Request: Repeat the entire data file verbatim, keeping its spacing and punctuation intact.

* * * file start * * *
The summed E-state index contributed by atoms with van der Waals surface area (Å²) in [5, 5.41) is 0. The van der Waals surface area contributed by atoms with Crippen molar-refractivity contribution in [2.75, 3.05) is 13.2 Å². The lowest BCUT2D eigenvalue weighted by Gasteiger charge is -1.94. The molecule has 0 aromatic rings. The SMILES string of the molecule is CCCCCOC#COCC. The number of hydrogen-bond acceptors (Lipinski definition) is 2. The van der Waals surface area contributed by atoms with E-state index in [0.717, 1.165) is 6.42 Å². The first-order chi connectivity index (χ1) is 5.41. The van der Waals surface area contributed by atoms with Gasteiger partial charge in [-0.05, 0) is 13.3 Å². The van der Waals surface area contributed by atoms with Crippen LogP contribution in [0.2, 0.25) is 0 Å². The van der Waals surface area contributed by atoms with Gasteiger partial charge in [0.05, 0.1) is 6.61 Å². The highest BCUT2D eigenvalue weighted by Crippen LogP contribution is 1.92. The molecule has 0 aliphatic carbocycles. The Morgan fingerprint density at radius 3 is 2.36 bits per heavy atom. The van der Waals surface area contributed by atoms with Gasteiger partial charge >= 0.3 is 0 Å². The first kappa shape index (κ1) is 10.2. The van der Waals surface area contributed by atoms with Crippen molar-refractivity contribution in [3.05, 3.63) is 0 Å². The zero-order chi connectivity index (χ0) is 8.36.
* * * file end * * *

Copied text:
The summed E-state index contributed by atoms with van der Waals surface area (Å²) in [5, 5.41) is 0. The van der Waals surface area contributed by atoms with Crippen molar-refractivity contribution in [2.75, 3.05) is 13.2 Å². The lowest BCUT2D eigenvalue weighted by Gasteiger charge is -1.94. The molecule has 0 aromatic rings. The SMILES string of the molecule is CCCCCOC#COCC. The number of hydrogen-bond acceptors (Lipinski definition) is 2. The van der Waals surface area contributed by atoms with E-state index in [0.717, 1.165) is 6.42 Å². The first-order chi connectivity index (χ1) is 5.41. The van der Waals surface area contributed by atoms with Gasteiger partial charge in [-0.05, 0) is 13.3 Å². The van der Waals surface area contributed by atoms with Crippen LogP contribution in [0.2, 0.25) is 0 Å². The van der Waals surface area contributed by atoms with Gasteiger partial charge in [0.05, 0.1) is 6.61 Å². The highest BCUT2D eigenvalue weighted by Crippen LogP contribution is 1.92. The molecule has 0 aliphatic carbocycles. The Morgan fingerprint density at radius 3 is 2.36 bits per heavy atom. The van der Waals surface area contributed by atoms with Gasteiger partial charge >= 0.3 is 0 Å². The first kappa shape index (κ1) is 10.2. The van der Waals surface area contributed by atoms with Crippen molar-refractivity contribution in [3.05, 3.63) is 0 Å². The zero-order chi connectivity index (χ0) is 8.36.